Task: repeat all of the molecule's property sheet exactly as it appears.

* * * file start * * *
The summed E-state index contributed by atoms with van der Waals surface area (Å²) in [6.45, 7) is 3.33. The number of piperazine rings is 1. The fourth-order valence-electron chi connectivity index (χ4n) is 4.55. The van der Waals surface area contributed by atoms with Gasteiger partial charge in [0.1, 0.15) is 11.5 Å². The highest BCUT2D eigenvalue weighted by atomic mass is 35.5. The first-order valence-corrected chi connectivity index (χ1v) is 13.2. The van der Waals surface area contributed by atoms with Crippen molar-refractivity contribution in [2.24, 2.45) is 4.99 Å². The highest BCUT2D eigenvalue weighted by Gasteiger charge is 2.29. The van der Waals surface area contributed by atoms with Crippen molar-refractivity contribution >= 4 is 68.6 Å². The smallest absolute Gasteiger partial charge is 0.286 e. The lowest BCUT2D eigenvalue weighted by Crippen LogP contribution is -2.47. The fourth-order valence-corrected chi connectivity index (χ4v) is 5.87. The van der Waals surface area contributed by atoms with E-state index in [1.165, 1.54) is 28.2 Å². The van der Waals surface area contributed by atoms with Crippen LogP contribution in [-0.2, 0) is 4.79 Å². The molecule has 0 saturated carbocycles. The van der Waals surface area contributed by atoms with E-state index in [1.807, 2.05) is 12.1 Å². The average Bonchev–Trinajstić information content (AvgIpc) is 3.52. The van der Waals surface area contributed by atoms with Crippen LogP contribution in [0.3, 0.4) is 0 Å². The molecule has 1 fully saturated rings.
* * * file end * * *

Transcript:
The summed E-state index contributed by atoms with van der Waals surface area (Å²) in [6.45, 7) is 3.33. The number of piperazine rings is 1. The fourth-order valence-electron chi connectivity index (χ4n) is 4.55. The van der Waals surface area contributed by atoms with Gasteiger partial charge in [0.1, 0.15) is 11.5 Å². The highest BCUT2D eigenvalue weighted by atomic mass is 35.5. The first-order valence-corrected chi connectivity index (χ1v) is 13.2. The van der Waals surface area contributed by atoms with Crippen molar-refractivity contribution in [2.24, 2.45) is 4.99 Å². The highest BCUT2D eigenvalue weighted by Gasteiger charge is 2.29. The van der Waals surface area contributed by atoms with Crippen molar-refractivity contribution >= 4 is 68.6 Å². The smallest absolute Gasteiger partial charge is 0.286 e. The lowest BCUT2D eigenvalue weighted by Crippen LogP contribution is -2.47. The fourth-order valence-corrected chi connectivity index (χ4v) is 5.87. The van der Waals surface area contributed by atoms with E-state index in [1.165, 1.54) is 28.2 Å². The van der Waals surface area contributed by atoms with Crippen LogP contribution in [-0.2, 0) is 4.79 Å². The molecule has 0 saturated carbocycles. The van der Waals surface area contributed by atoms with E-state index in [1.807, 2.05) is 12.1 Å². The average Bonchev–Trinajstić information content (AvgIpc) is 3.52. The van der Waals surface area contributed by atoms with Crippen LogP contribution in [0.3, 0.4) is 0 Å². The molecule has 1 fully saturated rings.